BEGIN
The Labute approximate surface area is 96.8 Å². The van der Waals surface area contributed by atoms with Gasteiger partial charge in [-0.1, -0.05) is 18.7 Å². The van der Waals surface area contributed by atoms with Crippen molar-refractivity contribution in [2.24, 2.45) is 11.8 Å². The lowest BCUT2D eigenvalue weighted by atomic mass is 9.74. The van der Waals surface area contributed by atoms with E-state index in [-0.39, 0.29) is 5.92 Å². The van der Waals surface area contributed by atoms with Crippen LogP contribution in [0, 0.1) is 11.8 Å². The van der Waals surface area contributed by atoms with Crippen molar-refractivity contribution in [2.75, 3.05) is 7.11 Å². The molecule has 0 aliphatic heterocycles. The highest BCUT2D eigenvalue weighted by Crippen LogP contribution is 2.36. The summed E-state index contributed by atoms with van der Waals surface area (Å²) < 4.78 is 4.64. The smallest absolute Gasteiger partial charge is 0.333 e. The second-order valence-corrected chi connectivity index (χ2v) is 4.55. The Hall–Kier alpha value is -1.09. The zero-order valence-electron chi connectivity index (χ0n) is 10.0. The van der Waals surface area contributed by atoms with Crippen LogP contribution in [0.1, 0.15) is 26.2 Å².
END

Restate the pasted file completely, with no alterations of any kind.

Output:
The Labute approximate surface area is 96.8 Å². The van der Waals surface area contributed by atoms with Gasteiger partial charge in [-0.1, -0.05) is 18.7 Å². The van der Waals surface area contributed by atoms with Crippen molar-refractivity contribution in [2.24, 2.45) is 11.8 Å². The lowest BCUT2D eigenvalue weighted by atomic mass is 9.74. The van der Waals surface area contributed by atoms with E-state index in [-0.39, 0.29) is 5.92 Å². The van der Waals surface area contributed by atoms with Crippen LogP contribution in [0, 0.1) is 11.8 Å². The van der Waals surface area contributed by atoms with Crippen molar-refractivity contribution in [2.75, 3.05) is 7.11 Å². The molecule has 0 aliphatic heterocycles. The highest BCUT2D eigenvalue weighted by Crippen LogP contribution is 2.36. The summed E-state index contributed by atoms with van der Waals surface area (Å²) < 4.78 is 4.64. The smallest absolute Gasteiger partial charge is 0.333 e. The second-order valence-corrected chi connectivity index (χ2v) is 4.55. The Hall–Kier alpha value is -1.09. The zero-order valence-electron chi connectivity index (χ0n) is 10.0. The van der Waals surface area contributed by atoms with Crippen LogP contribution in [0.1, 0.15) is 26.2 Å².